The two-month quarrel between the rightwing Slovak coalition's OLaNO and SaS parties culminated on Monday with the resignations of the remaining SaS ministers.
The coalition crisis shows the stresses created by the ongoing cost of living crisis, even though the roots of the dispute are in a personal rift between two cabinet ministers. The collapse of the coalition also demonstrates the continuing inability of the Slovak rightwing to unite against the populist opposition.
The government will now in reality be a tandem of two personal populist parties, Matovic's anti-corruption movement OLaNO, and Boris Kollar’s radical rightwing force, We are Family, which sits with Marine Le Pen’s National Rally in the European Parliament.
Minister of Economy and SaS chairman Richard Sulik stepped down last Wednesday, calling on OLaNO’s chairman and Minister of Finance Igor Matovic to do the same in order to preserve Eduard Heger’s (OLaNO) coalition cabinet.
Sulik argued that it was impossible to continue co-operation with Matovic as finance minister because of the way he made up policy without discussing it with his coalition partners, and then went behind their backs to push it through parliament with the help of opposition parties.
Matovic argued that SaS is to blame for failing to guarantee the backing of OLaNO’s 10-point proposal of policy measures to combat the energy crisis.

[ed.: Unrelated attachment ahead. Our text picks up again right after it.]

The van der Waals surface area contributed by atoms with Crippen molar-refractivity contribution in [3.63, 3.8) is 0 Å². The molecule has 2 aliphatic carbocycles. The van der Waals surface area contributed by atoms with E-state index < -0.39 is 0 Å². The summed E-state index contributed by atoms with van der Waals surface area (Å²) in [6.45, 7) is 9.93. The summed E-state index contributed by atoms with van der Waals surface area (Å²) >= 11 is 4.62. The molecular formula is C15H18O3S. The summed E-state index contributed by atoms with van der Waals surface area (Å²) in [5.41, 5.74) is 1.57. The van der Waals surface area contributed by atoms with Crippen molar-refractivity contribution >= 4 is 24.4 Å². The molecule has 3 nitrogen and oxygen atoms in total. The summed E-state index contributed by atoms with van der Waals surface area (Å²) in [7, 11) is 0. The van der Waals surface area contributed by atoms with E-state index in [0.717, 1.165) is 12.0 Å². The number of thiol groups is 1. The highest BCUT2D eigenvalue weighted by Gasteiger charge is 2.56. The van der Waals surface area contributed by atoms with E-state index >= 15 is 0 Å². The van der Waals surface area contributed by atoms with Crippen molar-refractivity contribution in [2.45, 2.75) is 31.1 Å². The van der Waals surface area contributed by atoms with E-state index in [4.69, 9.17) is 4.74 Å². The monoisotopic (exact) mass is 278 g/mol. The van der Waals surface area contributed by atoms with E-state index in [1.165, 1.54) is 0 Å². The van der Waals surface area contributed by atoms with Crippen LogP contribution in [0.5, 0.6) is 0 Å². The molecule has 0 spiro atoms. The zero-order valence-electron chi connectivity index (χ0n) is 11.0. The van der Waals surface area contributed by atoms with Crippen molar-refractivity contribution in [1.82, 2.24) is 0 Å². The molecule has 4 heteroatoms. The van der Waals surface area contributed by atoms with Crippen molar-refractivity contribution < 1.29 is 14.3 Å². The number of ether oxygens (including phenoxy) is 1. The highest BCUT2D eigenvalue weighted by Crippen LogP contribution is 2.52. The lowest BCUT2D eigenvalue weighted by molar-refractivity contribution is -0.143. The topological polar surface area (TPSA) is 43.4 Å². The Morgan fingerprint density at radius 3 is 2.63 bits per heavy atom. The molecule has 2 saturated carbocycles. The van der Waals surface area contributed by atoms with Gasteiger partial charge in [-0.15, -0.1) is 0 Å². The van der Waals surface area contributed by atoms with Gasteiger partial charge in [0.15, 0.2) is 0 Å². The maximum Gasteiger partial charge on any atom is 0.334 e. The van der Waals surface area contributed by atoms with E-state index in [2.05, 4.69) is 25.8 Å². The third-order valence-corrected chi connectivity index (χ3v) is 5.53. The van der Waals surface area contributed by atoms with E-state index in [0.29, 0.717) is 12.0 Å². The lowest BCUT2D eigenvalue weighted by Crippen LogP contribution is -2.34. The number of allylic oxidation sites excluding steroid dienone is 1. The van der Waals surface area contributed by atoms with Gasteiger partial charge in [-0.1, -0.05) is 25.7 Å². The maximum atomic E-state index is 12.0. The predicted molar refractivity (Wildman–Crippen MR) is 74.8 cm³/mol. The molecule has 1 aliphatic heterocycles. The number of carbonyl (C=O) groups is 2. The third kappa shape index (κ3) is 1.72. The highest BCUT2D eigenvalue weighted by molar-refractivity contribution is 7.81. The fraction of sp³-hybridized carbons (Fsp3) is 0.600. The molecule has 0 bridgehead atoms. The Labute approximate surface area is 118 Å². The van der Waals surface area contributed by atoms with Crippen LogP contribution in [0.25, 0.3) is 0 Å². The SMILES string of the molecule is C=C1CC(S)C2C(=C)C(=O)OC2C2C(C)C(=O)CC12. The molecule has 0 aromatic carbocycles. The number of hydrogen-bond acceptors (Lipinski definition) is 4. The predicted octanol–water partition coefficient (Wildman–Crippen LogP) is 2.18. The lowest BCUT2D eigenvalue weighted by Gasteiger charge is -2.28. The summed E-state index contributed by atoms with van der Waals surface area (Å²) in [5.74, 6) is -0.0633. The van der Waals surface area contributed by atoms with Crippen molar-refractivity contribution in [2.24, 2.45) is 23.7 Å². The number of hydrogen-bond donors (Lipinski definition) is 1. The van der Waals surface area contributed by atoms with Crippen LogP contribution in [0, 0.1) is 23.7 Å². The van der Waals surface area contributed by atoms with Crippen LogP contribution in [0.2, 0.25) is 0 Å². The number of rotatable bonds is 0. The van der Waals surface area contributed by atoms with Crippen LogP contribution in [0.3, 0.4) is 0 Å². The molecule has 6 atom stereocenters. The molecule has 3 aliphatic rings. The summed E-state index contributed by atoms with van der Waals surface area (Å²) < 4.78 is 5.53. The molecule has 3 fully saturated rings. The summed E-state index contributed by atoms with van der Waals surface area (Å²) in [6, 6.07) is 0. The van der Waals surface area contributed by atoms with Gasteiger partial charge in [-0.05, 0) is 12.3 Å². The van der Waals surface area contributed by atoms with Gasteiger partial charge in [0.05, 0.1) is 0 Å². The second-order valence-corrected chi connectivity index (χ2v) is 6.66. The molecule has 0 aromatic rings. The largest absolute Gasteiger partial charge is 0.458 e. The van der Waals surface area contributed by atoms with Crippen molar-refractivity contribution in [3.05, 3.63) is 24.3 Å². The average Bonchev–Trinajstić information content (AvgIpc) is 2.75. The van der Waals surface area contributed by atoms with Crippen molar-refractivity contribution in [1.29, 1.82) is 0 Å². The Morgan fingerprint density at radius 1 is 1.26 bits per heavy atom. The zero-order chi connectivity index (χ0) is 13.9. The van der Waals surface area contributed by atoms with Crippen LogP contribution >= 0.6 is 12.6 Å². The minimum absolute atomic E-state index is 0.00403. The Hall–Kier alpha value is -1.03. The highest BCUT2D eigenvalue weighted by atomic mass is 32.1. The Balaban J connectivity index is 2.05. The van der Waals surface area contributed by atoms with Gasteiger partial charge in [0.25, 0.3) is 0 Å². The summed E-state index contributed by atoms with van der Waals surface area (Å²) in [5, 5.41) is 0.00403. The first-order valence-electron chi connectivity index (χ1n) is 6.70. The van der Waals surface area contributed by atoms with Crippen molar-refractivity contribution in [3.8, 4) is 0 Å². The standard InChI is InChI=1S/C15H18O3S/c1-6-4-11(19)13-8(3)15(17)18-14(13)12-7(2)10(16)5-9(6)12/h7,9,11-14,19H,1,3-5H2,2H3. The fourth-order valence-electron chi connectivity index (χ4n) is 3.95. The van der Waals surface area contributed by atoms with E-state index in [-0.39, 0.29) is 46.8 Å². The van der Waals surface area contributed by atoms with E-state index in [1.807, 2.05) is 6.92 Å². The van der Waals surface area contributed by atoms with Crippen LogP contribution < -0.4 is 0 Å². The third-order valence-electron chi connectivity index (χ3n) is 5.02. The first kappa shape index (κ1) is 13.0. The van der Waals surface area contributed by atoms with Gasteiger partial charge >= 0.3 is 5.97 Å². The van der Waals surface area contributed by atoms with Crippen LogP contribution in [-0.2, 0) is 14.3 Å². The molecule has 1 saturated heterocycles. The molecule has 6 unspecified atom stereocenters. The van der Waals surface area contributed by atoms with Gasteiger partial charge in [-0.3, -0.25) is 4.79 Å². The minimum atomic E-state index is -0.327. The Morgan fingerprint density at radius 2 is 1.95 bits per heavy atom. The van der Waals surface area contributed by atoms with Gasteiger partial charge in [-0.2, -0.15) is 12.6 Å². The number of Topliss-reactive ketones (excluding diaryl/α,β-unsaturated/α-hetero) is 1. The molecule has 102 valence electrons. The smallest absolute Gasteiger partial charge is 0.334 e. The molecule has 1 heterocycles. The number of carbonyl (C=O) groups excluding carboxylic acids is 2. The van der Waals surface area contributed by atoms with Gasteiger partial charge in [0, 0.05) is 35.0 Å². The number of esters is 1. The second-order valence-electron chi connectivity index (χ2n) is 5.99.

“What Slovakia is experiencing under the leadership of Igor Matovic cannot be called anything else but disintegration,” said Sulik when opening his press conference. SaS did not rule out returning to the coalition, but only if Matovic is not part of it.
“The actions of Igor Matovic and mainly his manner of pursuing politics leads to conflicts and tensions”, explained Ivan Korcok, the outgoing minister of foreign affairs.
Heger’s cabinet will now be backed by a minority of 67 deputies in the parliament of 150. It is to face a tough autumn, including simple procedures such as opening parliamentary debates for which 76 deputies are needed.
Heger said that his cabinet will rely on “democratic parliamentarians” in pursuit of its agenda. Together with independents who have left other parties, the coalition may be able to rely on 70 votes, still leaving it six short of a majority.
The SaS has pledged to support the government when it continues to follow the programme it signed up to, but Matovic will struggle to push through his 2023 budget, given that it contains items that SaS has objected to.
"We will be a constructive but tough opposition," Sulik said, adding the party would back government proposals in parliament selectively, Reuters reported.
Slovakia is beginning to feel the burden of the energy crisis, with a large percentage of pensioners at risk of falling into poverty, and other vulnerable parts of the population awaiting much discussed relief aid from the government.
In the meantime, the rising costs of living are preyed upon by populist and extremist opposition parties, most vocally the Smer party of ex-premier Robert Fico who faces criminal charges and eyes a return to frontline politics. Smer has collected enough signatures to hold a referendum on bringing forward the next general election from September 2024, though the legitimacy of the question will likely be examined by the Constitutional Court.